Sunday Blues

That Sunday feeling won’t go unless you change.

For the first time in my life, I get it.

I had spent a lovely weekend in London catching up with all my close friend & spending quality time with my family. That Sunday evening I flew back to Berlin for work on Monday morning. And it hit.

A wave of deep sadness & apathy crashed upon me as I sat squeezed into my Easyjet window seat. Sadness because I knew I would be spending the majority of my scarce resources — energy & time — on something I did not enjoy. Apathetic because I just didn’t care. I think at that point if someone had offered me a week off work if in exchange for deliberately contracting a horrible strain of flu, it would have been an easy decision.

This is the first time in my life this has happened. I would like to think that I make very deliberate steps in life: I joined this — and my last — company after 2 years of entrepreneurship because I felt there were specific things I could learn from the experience of joining more experienced startups.

Therefore, even when the work has been hard over the last year, I have enjoyed it & remained motivated enough to avoid experiencing the Sunday Blues.

This time was different however. Somewhere deep inside me I knew that this was no longer something leading towards my goals in life.

 Being ‘Fine’

What really scared me about this experience is that some people will experience it every single Sunday for the rest of their lives. Assuming you work ~50 years, that means you will spend over 2500 Sundays (7+ years) of your working life in a state of dread, anxiety & depression, hoping that tomorrow does not come.

This is, in fact, the norm. It is accepted that you should do something you don’t enjoy for years on end because ‘that’s just life’. Well fuck that.

It is totally unacceptable for me not to enjoy every day; to not feel a sense of excitement at the thought of tomorrow. Everyday should be an exciting opportunity to build something of your own. Everyday should be building towards something meaningful in your life.

Never, ever find yourself saying your job or life is ‘good enough’, ‘fine’, ‘alright’.

“Every day you settle for just FINE, you’re losing out” — Ramit Sethi

You never take risks, you ignore opportunities right in front of you & always live in a world of hypothetical promises to yourself, like ‘I’ll just do this for a few years & then do something I enjoy.’ Sadly, most people never make it past the hypotheticals.

Even when others ask how we are, we are very good at disguising the truth. We project an external image of ourselves that exudes positivity.

Even more tragic, most of us internalise this belief, tricking ourselves into believing we are OK with our current situation despite the fact that there is a niggling voice in your head that says this is not OK, that you lack purpose, that you are, deep-down, unhappy.

Hold yourself to a standard.

“If you don’t control your time- someone else will. If you don’t protect your dream- you will fulfill someone else ‘s dream.”

― Wayde Goodall

As humans, we have this infuriating tendency to rationalise our way out of doing something, whether it’s going to the gym or quitting your job. There are always a hundred excuses why not to make a change.

Just remember that not taking action is the same as taking action. It is still a decision you must make.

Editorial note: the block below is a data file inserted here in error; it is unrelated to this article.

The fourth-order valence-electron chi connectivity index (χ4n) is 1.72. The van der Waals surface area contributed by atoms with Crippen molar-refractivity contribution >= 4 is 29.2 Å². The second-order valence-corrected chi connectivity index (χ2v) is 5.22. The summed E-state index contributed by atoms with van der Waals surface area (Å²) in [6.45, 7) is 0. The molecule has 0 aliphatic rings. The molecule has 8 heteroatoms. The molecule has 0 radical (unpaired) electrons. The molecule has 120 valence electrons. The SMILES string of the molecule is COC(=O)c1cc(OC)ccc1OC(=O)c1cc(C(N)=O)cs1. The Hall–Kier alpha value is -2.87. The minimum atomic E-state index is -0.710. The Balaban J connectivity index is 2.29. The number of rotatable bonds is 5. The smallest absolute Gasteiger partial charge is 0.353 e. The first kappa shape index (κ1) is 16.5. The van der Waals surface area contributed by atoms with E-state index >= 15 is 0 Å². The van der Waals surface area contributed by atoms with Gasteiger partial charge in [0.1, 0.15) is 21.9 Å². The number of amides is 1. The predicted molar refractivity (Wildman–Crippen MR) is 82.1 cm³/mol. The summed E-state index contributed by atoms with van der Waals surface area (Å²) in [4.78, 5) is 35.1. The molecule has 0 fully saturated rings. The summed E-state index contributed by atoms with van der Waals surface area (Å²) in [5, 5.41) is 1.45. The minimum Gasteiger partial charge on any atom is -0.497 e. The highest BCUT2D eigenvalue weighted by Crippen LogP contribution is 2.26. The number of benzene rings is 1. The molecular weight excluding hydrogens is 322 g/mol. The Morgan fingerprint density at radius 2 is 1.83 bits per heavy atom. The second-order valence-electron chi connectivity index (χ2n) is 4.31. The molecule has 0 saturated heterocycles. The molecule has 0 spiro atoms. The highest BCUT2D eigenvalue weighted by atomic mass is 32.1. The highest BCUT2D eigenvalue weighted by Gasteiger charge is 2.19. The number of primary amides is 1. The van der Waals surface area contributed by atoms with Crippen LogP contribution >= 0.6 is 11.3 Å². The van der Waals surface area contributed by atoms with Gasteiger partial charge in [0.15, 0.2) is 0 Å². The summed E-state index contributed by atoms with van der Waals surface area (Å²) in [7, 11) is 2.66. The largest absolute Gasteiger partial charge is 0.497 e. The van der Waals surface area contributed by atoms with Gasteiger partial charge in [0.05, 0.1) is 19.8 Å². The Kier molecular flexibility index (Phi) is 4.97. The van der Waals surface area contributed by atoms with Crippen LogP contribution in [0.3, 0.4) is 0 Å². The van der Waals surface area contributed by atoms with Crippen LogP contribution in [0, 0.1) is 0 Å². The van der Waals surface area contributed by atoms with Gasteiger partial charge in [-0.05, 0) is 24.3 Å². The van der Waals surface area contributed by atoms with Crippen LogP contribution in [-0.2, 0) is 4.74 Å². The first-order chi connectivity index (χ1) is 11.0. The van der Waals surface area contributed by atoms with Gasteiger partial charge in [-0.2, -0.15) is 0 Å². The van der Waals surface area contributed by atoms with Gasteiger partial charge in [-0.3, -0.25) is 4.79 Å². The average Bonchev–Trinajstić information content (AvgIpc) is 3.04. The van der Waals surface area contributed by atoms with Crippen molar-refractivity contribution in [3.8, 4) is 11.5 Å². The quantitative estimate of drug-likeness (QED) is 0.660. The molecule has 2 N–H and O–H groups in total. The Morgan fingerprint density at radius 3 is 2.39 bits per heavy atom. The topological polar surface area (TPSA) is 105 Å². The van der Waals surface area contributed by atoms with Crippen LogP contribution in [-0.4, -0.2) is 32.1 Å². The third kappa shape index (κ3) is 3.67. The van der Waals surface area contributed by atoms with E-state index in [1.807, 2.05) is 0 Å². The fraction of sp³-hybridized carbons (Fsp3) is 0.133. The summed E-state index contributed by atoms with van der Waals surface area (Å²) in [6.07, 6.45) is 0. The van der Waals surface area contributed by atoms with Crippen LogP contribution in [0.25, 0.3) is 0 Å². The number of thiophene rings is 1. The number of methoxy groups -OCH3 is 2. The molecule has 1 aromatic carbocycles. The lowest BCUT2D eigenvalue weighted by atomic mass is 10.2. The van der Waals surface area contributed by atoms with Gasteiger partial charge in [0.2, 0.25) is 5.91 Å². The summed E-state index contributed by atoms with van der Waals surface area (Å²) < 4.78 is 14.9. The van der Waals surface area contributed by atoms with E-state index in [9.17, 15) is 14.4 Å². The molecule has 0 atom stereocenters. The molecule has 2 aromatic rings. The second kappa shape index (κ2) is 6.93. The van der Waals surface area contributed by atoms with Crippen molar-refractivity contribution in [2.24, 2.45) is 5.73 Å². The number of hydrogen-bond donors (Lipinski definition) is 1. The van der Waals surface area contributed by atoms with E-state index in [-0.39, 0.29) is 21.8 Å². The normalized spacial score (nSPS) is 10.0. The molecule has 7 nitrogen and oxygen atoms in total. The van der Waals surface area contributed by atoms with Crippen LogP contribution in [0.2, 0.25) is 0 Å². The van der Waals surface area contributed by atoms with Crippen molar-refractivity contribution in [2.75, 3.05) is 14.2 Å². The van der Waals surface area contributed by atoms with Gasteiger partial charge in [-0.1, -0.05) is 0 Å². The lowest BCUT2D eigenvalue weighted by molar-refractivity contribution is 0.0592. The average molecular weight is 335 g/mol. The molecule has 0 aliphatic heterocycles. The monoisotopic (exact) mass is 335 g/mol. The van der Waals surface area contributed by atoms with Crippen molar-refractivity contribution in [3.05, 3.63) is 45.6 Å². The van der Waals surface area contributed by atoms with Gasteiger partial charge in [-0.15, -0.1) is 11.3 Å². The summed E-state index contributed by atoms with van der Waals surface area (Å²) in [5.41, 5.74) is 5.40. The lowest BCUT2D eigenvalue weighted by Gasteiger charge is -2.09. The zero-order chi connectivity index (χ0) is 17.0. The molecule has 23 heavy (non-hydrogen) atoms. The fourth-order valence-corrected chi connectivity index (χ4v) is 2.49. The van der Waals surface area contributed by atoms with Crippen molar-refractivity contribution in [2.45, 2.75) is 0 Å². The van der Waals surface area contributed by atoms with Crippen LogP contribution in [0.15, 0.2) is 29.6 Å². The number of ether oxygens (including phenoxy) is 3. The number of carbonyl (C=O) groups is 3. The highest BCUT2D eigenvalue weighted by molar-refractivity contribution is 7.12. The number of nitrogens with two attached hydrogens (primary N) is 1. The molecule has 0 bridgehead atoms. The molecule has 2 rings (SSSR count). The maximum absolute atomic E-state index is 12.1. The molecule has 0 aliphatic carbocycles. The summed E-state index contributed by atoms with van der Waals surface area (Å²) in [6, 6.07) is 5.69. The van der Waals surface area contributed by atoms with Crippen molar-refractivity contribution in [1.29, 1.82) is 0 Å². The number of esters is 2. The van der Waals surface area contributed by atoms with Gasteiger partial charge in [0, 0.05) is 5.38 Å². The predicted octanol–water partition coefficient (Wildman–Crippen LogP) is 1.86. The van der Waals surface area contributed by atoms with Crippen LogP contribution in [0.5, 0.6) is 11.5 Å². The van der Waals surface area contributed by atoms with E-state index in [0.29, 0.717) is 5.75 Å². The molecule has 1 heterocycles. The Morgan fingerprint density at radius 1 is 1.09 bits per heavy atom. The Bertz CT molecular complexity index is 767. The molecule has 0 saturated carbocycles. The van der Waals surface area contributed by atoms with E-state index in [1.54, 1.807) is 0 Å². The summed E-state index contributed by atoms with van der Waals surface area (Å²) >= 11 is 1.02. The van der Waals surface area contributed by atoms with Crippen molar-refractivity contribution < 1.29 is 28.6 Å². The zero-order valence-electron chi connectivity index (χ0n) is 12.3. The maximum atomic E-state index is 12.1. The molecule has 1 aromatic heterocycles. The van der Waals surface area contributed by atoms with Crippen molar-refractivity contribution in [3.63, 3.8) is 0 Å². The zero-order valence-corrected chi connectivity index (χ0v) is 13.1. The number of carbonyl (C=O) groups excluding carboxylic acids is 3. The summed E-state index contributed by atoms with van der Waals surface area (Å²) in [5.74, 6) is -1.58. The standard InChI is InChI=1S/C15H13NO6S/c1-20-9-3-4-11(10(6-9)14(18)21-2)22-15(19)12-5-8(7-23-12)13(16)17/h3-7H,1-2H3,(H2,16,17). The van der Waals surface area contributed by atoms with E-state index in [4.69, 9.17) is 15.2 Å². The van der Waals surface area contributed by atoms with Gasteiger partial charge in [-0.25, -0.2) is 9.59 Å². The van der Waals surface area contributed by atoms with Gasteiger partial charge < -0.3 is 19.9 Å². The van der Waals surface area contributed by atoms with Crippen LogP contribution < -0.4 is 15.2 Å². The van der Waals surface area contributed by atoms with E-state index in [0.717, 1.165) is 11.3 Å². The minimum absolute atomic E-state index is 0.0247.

“Don’t fail by default.”

― Richard Paul Evans

To avoid the trap of inertia, set yourself certain standards in life — certain ‘if this then that’ scenarios that compel you to make change:

“When you raise your standards and turn “should” into “must,” you are making an inner shift to take control over the quality of your life. Any area you are not getting what you want is because you haven’t raised your standards.” ― Tony Robbins

By setting crystal clear standards for yourself, you set clear guidelines on what action must be taken in certain situations. For example, you could state that ‘If I am unhappy with my current job, I must change that job within 3 months’.

This means that, as soon as you start feeling unhappy, you have a written statement holding yourself to a certain standard: that it is unacceptable for you to not take clear action when you are unhappy in your job.

These standards provide not only a moral framework to live your life, but they prevent you rationalising your way out of taking action. This forces you to adapt & make change in order to live your life to a certain standard of happiness & fulfilment.

Take Action

The standard I have set myself is that it is unacceptable for me to be unhappy in life.

The Sunday Blues have provided me with a clear signal that change is needed. I have set my own standards & defined a clear action: writing a blog & building this business for 2 hours every morning in order to be able to quit my full-time job in 3 months time.

What standards can you set in your own life? Which situations are you always able to find an excuse to not take action? What things make you unhappy? Uncomfortable? Morally-conflicted?

Whatever they are, just hold yourself to /a/ standard, whatever that may be. You deserve better than living a life that is /just fine/. The fact is that we live in an exciting time to be alive. Despite the pessimism of the media, the world is a fascinating place of infinite opportunities. It would be a waste of life not to take advantage of it.

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Henry Latham

Henry Latham

Founder, Prod MBA

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